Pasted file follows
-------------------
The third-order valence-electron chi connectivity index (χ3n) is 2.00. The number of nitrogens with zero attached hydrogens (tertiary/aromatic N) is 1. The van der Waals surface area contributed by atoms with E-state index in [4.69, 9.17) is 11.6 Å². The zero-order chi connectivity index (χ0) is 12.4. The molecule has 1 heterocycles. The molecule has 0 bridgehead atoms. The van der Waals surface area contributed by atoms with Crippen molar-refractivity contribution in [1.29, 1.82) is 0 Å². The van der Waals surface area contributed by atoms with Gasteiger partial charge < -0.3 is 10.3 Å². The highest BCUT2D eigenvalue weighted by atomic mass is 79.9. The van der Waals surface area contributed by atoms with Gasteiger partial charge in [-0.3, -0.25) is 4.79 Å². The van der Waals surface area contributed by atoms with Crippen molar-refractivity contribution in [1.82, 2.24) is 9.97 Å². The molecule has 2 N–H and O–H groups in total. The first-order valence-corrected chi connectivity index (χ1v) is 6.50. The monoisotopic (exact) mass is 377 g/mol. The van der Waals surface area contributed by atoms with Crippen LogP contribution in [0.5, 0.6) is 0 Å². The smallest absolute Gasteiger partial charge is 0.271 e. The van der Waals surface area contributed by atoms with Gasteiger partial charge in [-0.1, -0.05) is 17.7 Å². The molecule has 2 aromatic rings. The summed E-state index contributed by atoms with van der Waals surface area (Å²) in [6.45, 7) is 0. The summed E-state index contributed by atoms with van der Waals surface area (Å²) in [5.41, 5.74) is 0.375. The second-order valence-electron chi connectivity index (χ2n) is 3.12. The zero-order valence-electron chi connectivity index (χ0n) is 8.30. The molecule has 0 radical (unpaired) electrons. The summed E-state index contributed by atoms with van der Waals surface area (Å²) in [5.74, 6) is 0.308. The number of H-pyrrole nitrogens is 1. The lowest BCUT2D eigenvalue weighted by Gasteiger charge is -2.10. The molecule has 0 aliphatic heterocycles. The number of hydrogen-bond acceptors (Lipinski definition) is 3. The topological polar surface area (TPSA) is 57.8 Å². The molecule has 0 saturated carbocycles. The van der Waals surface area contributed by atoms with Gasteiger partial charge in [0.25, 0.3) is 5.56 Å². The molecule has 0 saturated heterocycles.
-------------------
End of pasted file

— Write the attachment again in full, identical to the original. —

The third-order valence-electron chi connectivity index (χ3n) is 2.00. The number of nitrogens with zero attached hydrogens (tertiary/aromatic N) is 1. The van der Waals surface area contributed by atoms with E-state index in [4.69, 9.17) is 11.6 Å². The zero-order chi connectivity index (χ0) is 12.4. The molecule has 1 heterocycles. The molecule has 0 bridgehead atoms. The van der Waals surface area contributed by atoms with Crippen molar-refractivity contribution in [1.29, 1.82) is 0 Å². The van der Waals surface area contributed by atoms with Gasteiger partial charge < -0.3 is 10.3 Å². The highest BCUT2D eigenvalue weighted by atomic mass is 79.9. The van der Waals surface area contributed by atoms with Gasteiger partial charge in [-0.3, -0.25) is 4.79 Å². The van der Waals surface area contributed by atoms with Crippen molar-refractivity contribution in [1.82, 2.24) is 9.97 Å². The molecule has 2 N–H and O–H groups in total. The first-order valence-corrected chi connectivity index (χ1v) is 6.50. The monoisotopic (exact) mass is 377 g/mol. The van der Waals surface area contributed by atoms with Crippen LogP contribution in [0.5, 0.6) is 0 Å². The smallest absolute Gasteiger partial charge is 0.271 e. The van der Waals surface area contributed by atoms with Gasteiger partial charge in [-0.1, -0.05) is 17.7 Å². The molecule has 2 aromatic rings. The summed E-state index contributed by atoms with van der Waals surface area (Å²) in [6.45, 7) is 0. The summed E-state index contributed by atoms with van der Waals surface area (Å²) in [5.41, 5.74) is 0.375. The second-order valence-electron chi connectivity index (χ2n) is 3.12. The zero-order valence-electron chi connectivity index (χ0n) is 8.30. The molecule has 0 radical (unpaired) electrons. The summed E-state index contributed by atoms with van der Waals surface area (Å²) in [5.74, 6) is 0.308. The number of H-pyrrole nitrogens is 1. The lowest BCUT2D eigenvalue weighted by Gasteiger charge is -2.10. The molecule has 0 aliphatic heterocycles. The number of hydrogen-bond acceptors (Lipinski definition) is 3. The topological polar surface area (TPSA) is 57.8 Å². The molecule has 0 saturated carbocycles. The van der Waals surface area contributed by atoms with Gasteiger partial charge in [0.25, 0.3) is 5.56 Å². The molecule has 0 saturated heterocycles.